Due to the amount of stereotyping I experienced, I started becoming an ambassador for the real me – I invited my classmates to Indian events at our house, organized events at my high school and college, proudly displayed my culture on my social media, and I created performance pieces that honored my heritage and that brought attention to the issue of labeling and its negative effect on children. Doing this did not stop the box I was put in – I was still cast in shows based on my skin color and held back from roles I could have played if the casting process was blind. But the box I was in became transparent instead of opaque in that I could see beyond it and people started to see through it.

We’d love to hear more about your work and what you are currently focused on. What else should we know?
I am an artist and a storyteller, and I aim to use my art to bring a voice to many of the voiceless and oppressed groups and ideas in our troubled world. I am blessed to have had training in the arts from the age of 3 onwards, learning various forms of singing, dancing, acting, writing, and directing. Coming from the background I was raised in, the art I make pulls from both Indian and American roots as well as some other international cultures. I love making art for social awareness and taking an idea/standard and flipping it on its head.

For example, some of my work in college consisted of me using Shakespearean text and newspaper articles to create a short work on immigration, acid attack, and female feticide. My love for directing leads me to experiment with the way an audience views a piece and generating an immersive yet dissonant audience experience. The musical theater nerd and singer in me loves performing and recording covers of songs, both in Hindi and English, with a guilty pleasure for old Indian class songs. From my dance training in the classical Indian dance form of Bharatanatyam for thirteen years as well as my dabbling in various dance forms, I love to choreograph fusion dances, testing the limits of what goes together and what doesn’t but can be merged together. Aside from the theater and performance work that I do based on published works, my favorite art is collaborative, devised, and socially relevant. There will never be enough art about the issues of our world, and the only way that I as an artist can bring attention to what matters and impacts me is by using my art to do so.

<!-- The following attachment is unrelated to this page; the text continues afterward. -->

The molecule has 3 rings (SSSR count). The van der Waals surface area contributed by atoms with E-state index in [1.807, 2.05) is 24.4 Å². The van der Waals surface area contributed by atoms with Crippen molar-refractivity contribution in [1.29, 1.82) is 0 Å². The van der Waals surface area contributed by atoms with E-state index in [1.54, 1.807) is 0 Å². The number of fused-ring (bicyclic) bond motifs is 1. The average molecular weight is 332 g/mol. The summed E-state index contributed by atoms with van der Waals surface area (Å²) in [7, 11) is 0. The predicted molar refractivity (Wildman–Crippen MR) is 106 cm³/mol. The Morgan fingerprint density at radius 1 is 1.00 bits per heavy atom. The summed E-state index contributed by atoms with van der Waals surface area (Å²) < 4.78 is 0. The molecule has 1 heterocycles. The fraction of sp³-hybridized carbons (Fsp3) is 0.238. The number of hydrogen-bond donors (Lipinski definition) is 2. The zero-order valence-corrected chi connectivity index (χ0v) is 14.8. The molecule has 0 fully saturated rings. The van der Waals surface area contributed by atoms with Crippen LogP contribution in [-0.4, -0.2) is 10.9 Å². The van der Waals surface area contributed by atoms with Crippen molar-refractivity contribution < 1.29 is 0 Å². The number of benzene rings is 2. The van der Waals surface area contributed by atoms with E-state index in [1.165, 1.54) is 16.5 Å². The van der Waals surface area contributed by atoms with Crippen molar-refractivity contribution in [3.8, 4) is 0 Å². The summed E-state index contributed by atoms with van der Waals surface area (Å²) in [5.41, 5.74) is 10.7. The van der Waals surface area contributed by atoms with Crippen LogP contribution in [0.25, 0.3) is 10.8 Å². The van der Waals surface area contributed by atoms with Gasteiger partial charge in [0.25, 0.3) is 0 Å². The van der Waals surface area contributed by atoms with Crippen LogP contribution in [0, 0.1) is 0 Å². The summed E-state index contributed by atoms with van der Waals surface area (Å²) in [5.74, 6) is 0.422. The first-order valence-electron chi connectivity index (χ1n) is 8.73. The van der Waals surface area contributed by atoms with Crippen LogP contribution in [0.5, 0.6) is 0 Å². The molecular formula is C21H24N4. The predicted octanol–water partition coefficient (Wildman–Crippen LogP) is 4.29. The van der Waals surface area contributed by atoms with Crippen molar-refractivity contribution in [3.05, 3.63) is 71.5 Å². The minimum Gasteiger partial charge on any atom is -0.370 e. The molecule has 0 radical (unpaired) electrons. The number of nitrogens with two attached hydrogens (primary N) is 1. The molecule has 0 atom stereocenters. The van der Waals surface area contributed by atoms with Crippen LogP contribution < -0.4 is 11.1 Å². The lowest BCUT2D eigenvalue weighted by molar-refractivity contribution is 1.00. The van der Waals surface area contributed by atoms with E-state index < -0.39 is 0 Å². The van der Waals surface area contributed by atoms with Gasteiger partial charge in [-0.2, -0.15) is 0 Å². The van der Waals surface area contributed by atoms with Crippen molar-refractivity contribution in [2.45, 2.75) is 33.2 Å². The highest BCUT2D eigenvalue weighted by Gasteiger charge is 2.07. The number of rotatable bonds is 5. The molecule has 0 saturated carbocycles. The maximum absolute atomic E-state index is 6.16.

If you had to go back in time and start over, would you have done anything differently?
If I had to start over, I don’t really know what I would change because, as cheesy as it sounds, I am the product of every experience I have had. The only thing would be to start producing my own work earlier and not let the fear of failure and the unknown keep me from writing my own work as often as I would like to be doing.

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Image Credit:

Mohna Manihar; Hao Feng; Kishore Mathrani